Before WRKS, many of the stations playing this music were on AM radio. Primary artists included The Isley Brothers, McFadden & Whitehead, Aretha Franklin, Marvin Gaye, and The Temptations. One of the first stations to try the format was WSID in Baltimore in the late 1950s/1960s/1970s. WDGS in the Louisville market had a full-range urban AC format, with no rap music, as early as 1985. WDGS neatly substituted jazz, blues and urban/soul gold for the 35% of the playlists that were rap/hip-hop at the time, while playing 65% non-rap urban currents, to wide acclaim. WJMO in Cleveland and WVOL in Nashville were some of the early converts. KHYS in Houston switched to the format in 1999. KCJZ in San Antonio followed suit 7 months later. Early in 1994, M Street Journal reported 33 radio stations in the format, compared to 14 a year earlier. Many of these were affiliates of the Satellite Music Network format Urban Gold, which had 27 stations six months after starting October 1, 1993. Steve Harris, the SMN manager for urban radio, said no black radio stations had targeted adults over 35. Consultant Tony Gray said older adults did not like contemporary music, which had few tunes that had proved they could stand the test of time. And hip hop was becoming a bigger part of contemporary radio. Another factor was the availability of older records in remastered form. Hurricane Dave Smith of WJJJ in Pittsburgh, which had switched from smooth jazz, doubted the format would succeed on FM radio, but he believed listeners who enjoyed older songs were used to AM. Sean Ross of WGCI in Chicago believed the format could work either place, but stations that selected it would be those desiring something different. The satellite format focused on the years 1967 to 1978, but also played songs from as far back as 1963 and as recent as the early 1980s. Included were both ballads and uptempo songs. WGCI even played songs from the 1950s, including Unforgettable by Nat King Cole, though Ross said even teenagers liked the station because they had learned about older songs from their parents, and because newer versions of old songs were being recorded.[3] Other stations included WRBO 103.5 in Memphis, WNPL in Nashville, KMEZ in New Orleans and WPLZ in Richmond.[4]

In addition to WRBO, urban oldies stations include WATV (AM) in Birmingham, Alabama, and KAJM in Phoenix.[5] Some urban oldies stations refer to this format as "old school,"[6] for example, WOSL in Cincinnati.

Name controversy

There is disagreement in the music industry over the use of the term urban in describing music genres and formats. In June 2020, Republic Records and artist management company Milk & Honey stated that they would drop the use of the word in relation to music of a black origin. These decisions came in the wake of the murder of George Floyd at the hands of police and the subsequent protests.[1][7]

Lance Venta of radio industry publication RadioInsight claimed that the term urban is outdated in that R&B and hip hop music have gained massive popularity outside the inner cities and the descriptor should not serve as a euphemism for "black music". He recommended substituting the terms adult R&B for the urban adult contemporary format and hip hop for urban contemporary.[1]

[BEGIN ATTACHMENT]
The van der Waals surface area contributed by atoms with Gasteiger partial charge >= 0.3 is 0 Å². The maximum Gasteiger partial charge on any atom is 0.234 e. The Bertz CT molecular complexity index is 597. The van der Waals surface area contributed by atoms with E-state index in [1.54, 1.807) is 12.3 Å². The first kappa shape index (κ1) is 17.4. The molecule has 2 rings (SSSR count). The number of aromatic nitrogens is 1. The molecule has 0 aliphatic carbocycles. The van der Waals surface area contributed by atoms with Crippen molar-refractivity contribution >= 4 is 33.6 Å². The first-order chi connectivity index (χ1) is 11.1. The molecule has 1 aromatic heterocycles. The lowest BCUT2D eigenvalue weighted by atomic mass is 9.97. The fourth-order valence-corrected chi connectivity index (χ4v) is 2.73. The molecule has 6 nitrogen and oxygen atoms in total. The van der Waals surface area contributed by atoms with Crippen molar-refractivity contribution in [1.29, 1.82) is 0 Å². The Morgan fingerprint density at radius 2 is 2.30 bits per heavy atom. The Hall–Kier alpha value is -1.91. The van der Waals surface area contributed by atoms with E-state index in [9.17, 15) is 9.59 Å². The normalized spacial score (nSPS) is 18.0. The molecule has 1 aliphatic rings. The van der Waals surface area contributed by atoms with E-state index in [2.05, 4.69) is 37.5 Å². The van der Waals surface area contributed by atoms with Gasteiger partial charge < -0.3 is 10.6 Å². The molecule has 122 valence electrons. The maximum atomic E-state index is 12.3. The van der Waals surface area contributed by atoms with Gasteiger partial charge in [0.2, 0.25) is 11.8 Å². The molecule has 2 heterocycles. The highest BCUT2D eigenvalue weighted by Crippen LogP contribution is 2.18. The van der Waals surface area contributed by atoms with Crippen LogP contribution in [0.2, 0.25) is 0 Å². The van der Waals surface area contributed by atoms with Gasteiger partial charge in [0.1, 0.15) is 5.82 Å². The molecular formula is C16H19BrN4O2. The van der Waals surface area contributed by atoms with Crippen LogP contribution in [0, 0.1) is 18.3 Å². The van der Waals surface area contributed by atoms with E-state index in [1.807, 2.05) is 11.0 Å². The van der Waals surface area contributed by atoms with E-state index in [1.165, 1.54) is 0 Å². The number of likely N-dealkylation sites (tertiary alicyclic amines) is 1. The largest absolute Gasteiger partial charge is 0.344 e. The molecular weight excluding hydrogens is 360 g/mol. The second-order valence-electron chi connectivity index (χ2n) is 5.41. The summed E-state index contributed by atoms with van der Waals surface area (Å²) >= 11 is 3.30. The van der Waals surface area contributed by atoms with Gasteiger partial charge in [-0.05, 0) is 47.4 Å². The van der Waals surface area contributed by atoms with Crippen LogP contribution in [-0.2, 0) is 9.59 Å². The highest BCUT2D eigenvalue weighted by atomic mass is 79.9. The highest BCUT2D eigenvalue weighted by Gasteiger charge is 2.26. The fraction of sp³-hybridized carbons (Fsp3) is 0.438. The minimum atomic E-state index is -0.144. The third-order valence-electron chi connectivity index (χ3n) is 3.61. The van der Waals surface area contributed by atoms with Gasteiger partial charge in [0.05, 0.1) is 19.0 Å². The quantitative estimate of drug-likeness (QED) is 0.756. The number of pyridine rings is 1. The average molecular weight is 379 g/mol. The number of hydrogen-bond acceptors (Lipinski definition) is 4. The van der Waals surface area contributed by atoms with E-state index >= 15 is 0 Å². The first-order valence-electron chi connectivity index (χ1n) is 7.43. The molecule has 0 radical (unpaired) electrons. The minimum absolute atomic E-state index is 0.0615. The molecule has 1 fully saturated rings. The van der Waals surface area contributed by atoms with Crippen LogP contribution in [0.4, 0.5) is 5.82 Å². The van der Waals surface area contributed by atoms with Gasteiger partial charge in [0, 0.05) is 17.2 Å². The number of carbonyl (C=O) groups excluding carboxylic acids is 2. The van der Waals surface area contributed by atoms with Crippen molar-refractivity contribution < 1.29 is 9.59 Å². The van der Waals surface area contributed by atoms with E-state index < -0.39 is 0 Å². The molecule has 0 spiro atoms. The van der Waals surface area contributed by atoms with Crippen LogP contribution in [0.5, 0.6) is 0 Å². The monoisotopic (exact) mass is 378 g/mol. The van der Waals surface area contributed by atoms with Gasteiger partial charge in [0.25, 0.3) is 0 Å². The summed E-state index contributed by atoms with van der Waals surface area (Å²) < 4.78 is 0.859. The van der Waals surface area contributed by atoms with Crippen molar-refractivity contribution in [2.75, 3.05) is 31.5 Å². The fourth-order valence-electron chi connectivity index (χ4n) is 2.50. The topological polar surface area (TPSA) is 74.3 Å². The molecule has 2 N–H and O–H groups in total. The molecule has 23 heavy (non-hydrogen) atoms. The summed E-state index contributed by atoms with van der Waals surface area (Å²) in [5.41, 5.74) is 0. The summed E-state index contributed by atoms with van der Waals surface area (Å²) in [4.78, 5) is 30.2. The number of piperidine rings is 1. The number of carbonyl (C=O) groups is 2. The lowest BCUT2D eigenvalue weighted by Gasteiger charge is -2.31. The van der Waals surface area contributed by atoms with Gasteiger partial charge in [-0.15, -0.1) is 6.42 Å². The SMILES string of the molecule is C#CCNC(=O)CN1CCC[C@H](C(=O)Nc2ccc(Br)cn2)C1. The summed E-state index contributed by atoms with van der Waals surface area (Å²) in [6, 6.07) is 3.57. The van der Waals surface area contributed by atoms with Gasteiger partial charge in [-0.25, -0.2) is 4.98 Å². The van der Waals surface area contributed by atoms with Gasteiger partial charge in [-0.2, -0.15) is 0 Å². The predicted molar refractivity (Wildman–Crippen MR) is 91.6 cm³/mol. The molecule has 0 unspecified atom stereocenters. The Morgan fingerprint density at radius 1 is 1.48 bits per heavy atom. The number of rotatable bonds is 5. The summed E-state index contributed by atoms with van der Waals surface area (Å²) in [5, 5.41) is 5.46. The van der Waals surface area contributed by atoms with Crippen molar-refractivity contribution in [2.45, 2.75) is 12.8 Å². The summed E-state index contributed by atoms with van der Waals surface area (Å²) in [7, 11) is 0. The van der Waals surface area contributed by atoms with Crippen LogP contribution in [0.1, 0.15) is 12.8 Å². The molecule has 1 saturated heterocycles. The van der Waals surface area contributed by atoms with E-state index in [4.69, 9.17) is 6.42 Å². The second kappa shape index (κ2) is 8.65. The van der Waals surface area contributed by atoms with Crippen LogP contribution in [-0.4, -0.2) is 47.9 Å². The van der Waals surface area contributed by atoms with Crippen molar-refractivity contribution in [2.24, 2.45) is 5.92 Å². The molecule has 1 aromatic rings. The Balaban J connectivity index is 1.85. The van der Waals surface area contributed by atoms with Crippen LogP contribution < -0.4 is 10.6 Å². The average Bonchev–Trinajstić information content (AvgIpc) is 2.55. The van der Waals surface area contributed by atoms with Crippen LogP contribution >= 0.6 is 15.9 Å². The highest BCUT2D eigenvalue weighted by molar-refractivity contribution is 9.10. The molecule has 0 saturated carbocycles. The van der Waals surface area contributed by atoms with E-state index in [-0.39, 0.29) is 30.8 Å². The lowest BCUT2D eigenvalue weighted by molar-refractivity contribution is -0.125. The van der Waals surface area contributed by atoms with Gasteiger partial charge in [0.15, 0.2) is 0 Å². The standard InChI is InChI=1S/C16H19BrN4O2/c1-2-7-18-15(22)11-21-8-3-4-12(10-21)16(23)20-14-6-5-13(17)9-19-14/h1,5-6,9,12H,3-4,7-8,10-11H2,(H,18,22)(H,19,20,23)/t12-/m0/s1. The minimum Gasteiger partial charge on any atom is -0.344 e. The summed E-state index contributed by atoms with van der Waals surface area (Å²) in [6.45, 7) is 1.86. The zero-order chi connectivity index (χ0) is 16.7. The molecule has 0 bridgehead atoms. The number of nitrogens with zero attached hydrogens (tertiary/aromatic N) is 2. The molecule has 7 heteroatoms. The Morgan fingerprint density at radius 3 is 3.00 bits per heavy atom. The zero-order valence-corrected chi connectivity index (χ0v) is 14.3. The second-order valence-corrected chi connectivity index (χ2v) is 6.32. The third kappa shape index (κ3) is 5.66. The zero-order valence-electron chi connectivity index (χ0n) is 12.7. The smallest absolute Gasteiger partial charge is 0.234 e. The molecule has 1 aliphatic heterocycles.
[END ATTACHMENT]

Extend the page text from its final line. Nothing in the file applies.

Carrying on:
Myron Fears, operations manager and program director of the black owned Carter Broadcast Group in Kansas City, defended the use of the urban tag. Responding to Republic's elimination of the term, he expressed concern that the action diminishes the status of black music executives within record companies and the industry as a whole:

I do not think it’s a great idea because it nullifies all the hard work that past African American music executives built. This potentially leads to the dissolving of people and positions within the Urban music division. Hip Hop and R&B is leading the way for the surge in music sales and usage of streaming. Are the other positions, titles and departments within a record company going to change or dissolve? ... Do they realize the cultural power of Urban Music?

— Myron Fears, Carter Broadcast Group operations manager/program director[8]

In 2024, Billboard quoted P Music Group founder Michael Paran, who said of the magazine's Adult R&B chart, "the chart is named wrong ... Let's call it what it is: It's just R&B."[2] More younger people were showing up on a chart that had been dominated by "legacy acts".[2]

See also


  1. ^ a b c Venta, Lance (June 5, 2020). "Republic Records Eliminates Usage Of "Urban"; Urges Rest Of Industry To Follow Suit". RadioInsight. RadioBB Networks. Retrieved June 11, 2020.
  2. ^ a b c Leight, Elias (May 11, 2024). "Adult R&B's Youthful Look". Billboard. 136 (7): 20.
  3. ^ Carrie Borzillo AM Gives R&B rhythm blues Oldies a New Lease on Life Billboard, 3/26/94,
  4. ^ Sean Ross, R&B rhythm blues Oldies Format On The RiseBillboard, 03/06/99, p. 28.
  5. ^ Mediaguide.com, archive of 2008/12/25.
  6. ^ Search results for "old school" on Radioinsight.com. Retrieved 7 September 2014.
  7. ^ Savage, Mark (June 8, 2020). "Drake and Ariana Grande's record label drops the term 'urban'". BBC News. Retrieved June 8, 2020.
  8. ^ "Republic Records Stops Using The Term 'Urban' For Music, Execs & Department -- Other Labels And Radio Programmers Weigh In". All Access. All Access Music Group. June 8, 2020. Retrieved June 11, 2020.